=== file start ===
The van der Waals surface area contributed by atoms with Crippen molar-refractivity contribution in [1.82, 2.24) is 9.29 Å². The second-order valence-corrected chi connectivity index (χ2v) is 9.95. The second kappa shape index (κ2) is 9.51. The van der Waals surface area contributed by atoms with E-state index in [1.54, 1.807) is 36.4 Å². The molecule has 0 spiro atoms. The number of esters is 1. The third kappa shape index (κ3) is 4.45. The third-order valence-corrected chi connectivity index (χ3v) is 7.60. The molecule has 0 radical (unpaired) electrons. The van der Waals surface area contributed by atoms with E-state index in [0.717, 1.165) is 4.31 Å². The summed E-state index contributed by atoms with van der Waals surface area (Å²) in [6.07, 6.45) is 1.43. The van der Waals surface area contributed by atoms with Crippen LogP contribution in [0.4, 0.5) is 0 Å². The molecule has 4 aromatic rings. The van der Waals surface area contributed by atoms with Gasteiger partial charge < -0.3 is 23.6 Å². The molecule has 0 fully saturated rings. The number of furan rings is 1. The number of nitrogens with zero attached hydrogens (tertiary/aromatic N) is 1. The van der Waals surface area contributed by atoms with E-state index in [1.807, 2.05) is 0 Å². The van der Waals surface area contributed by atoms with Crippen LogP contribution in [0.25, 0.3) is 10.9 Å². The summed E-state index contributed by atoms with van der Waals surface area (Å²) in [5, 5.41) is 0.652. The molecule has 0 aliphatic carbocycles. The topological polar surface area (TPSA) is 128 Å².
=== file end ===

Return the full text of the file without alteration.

The van der Waals surface area contributed by atoms with Crippen molar-refractivity contribution in [1.82, 2.24) is 9.29 Å². The second-order valence-corrected chi connectivity index (χ2v) is 9.95. The second kappa shape index (κ2) is 9.51. The van der Waals surface area contributed by atoms with E-state index in [1.54, 1.807) is 36.4 Å². The molecule has 0 spiro atoms. The number of esters is 1. The third kappa shape index (κ3) is 4.45. The third-order valence-corrected chi connectivity index (χ3v) is 7.60. The molecule has 0 radical (unpaired) electrons. The van der Waals surface area contributed by atoms with E-state index in [0.717, 1.165) is 4.31 Å². The summed E-state index contributed by atoms with van der Waals surface area (Å²) in [6.07, 6.45) is 1.43. The van der Waals surface area contributed by atoms with Crippen LogP contribution in [0.4, 0.5) is 0 Å². The molecule has 4 aromatic rings. The van der Waals surface area contributed by atoms with Gasteiger partial charge < -0.3 is 23.6 Å². The molecule has 0 fully saturated rings. The number of furan rings is 1. The number of nitrogens with zero attached hydrogens (tertiary/aromatic N) is 1. The van der Waals surface area contributed by atoms with E-state index in [1.807, 2.05) is 0 Å². The van der Waals surface area contributed by atoms with Crippen LogP contribution in [0.25, 0.3) is 10.9 Å². The summed E-state index contributed by atoms with van der Waals surface area (Å²) in [5, 5.41) is 0.652. The molecule has 0 aliphatic carbocycles. The topological polar surface area (TPSA) is 128 Å².